Notes: Pettitte pitching healthy

Notes: Pettitte pitching healthy

NEW YORK -- After losing to the New York Mets by an 8-4 margin on Monday, no one was in the mood to draw positives from what was a bad defensive effort.

But there was one bright spot: Andy Pettitte. The fact that he exceeded the 100-pitch mark for the first time since last July 21, was as significant as his superb performance on Monday, during which he handcuffed the Mets through five innings. He could have made it through six, had the defense behind him done a better job.

It will probably take an entire season before Pettitte will spared the questions about the elbow issues that cut his season short last year and forced him to take baby steps during Spring Training last month. But with two good outings under his belt, the questions are slowly turning away from health-related issues and more toward what's going on between the lines.

"From an arm standpoint, it was a positive day for me," the lefty said. "We got the pitch count up, and that was a good thing. I want to get it to a point where it's not even a concern for Skip."

Manager Phil Garner didn't seemed preoccupied with Pettitte's pitch count. He was focused more on the manner by which Pettitte's teammates let him down. In some ways, the fact that Pettitte's health was a non-issue is probably a very good sign for the team.

"He should have been out of the [sixth] inning with nothing," Garner said. "He threw well. We didn't play a very good game defensively."

Mistaken identity: Craig Biggio had no idea that he wore a different jersey than his teammates during Sunday's series finale with the Reds until a reporter asked him about it Monday morning at Shea Stadium.

The Astros wore their red Sunday jerseys, but they have two variations -- one for home, one for the road. The home jersey -- worn by 24 players, six coaches and one manager on Sunday -- has "Astros" on the front. The road uniforms say "Houston," and thanks to Biggio, it was prominently displayed Sunday at the Astros' home park.

"I had no idea," Biggio said. "My family didn't even notice." Remembering that he went 3-for-5 with an RBI and two runs scored during the Astros' 5-2 win, he jokingly threatened to wear the wrong jersey again.

At first, Biggio figured the clubhouse staff put the wrong jersey in his locker before the game. Not so. This one is all on Biggio, who had purchased two red road jerseys from equipment manager Dennis Liborio to give as gifts. He stuck them in his locker and forgot about it.

"I put them in a certain spot, too," Biggio said. "I said, 'I'm not going to touch them.' Obviously, I must have."

The jerseys were from the 2003 season, so not only was Biggio the only one wearing "Houston" across his chest, he was also the only one wearing the patch honoring the fallen astronauts of the Space Shuttle Columbia.

"Nobody noticed that during the game," Biggio marveled. "As much as I'd like to get all over Dennis for this one, I can't. I'd like to blame Dennis. I really would. But I can't. That one was my fault."

Agree to disagree: Jeff Bagwell, the poster boy of self-restraint throughout his 14-year career, argued -- maybe for the first time -- with a home plate umpire on a called third strike.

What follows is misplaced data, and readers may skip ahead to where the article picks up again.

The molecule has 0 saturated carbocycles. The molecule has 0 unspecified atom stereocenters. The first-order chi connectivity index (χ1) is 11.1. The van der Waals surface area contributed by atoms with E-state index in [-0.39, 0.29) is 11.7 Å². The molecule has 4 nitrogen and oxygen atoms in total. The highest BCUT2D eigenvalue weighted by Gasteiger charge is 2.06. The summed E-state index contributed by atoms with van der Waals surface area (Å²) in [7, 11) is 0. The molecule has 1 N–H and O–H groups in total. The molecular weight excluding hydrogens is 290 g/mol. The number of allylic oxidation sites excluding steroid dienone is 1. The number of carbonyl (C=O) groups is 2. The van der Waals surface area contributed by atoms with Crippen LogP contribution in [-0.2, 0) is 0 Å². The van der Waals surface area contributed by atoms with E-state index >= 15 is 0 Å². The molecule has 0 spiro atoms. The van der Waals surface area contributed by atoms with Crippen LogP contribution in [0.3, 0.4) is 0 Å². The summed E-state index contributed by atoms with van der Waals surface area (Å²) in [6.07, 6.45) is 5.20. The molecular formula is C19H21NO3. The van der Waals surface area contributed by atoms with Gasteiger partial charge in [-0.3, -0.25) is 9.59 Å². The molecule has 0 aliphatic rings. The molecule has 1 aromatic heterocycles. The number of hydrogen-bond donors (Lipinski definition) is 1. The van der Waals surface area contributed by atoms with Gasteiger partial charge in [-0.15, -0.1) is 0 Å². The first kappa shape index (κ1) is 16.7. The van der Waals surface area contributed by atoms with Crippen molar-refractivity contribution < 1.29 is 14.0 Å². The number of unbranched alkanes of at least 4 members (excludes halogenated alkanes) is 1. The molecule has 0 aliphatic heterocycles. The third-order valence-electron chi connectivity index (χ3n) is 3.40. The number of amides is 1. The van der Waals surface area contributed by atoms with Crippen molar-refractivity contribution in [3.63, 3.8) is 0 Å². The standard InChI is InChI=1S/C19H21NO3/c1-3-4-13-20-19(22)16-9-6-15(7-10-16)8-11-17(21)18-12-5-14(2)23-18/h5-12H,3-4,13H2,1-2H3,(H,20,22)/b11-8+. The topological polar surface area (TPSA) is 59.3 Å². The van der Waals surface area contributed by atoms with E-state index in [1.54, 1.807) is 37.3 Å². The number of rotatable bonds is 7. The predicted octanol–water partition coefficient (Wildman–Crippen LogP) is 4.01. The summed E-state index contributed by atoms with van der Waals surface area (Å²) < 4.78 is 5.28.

Bagwell disagreed that an inside pitch from Tom Glavine was a strike, and he made that perfectly clear to Mark Wegner, who caught an earful from the first baseman until Garner took up the argument.

"I saw [Mike] Piazza set up inside, and it looked like he reached a little more inside," Garner said. "But I can't tell where the pitch is. But Bagwell has a pretty good idea of the strikezone."

"I've never argued that much, ever," Bagwell said. "It's just like any of those arguments. It's a difference of opinion. He thought it got part of the plate, and I knew it didn't."

Franco homecoming: John Franco's day at Shea Stadium began in the same fashion it did for 15 years while he was with New York Mets, only this time, he headed to the vistors' clubhouse at his old ballpark.

Franco, a born and bred New Yorker, parked in the Mets' players parking lot, visited with the clubhouse attendants and support staff and spoke at length with the New York media.

Franco dispelled a report that suggested he was selling his Staten Island house and moving to Texas. He is selling the house, but he and his wife have no intention of living outside of New York.

"We're going to live here," Franco said. "My kids were born and raised here. The only thing is, I'm selling the house. My house has been on the market for a year. We're New Yorkers and always will be. We love New York. New York is a part of us."

Apparently, the Mets feel the same way about Franco. He received a huge ovation during pregame introductions and in between innings, the scoreboard played a video tribute to Franco set to the 1980's Bad English song, "When I see you Smile."

Franco played for the Mets from 1990-2004, during which time he established himself as the all-time left-handed saves leader. He also made plenty of friends within the close baseball fraternity.

"I walked by the [Mets'] locker room, saw all the guys that work there," Franco said. "Those are the guys that you miss a lot, the clubhouse kids and Charlie [Samuels, traveling secretary]. It's like a second family. You spend a long time, from February through September, with these guys. So it's good to see them."

Alyson Footer is a reporter for This story was not subject to the approval of Major League Baseball or its clubs.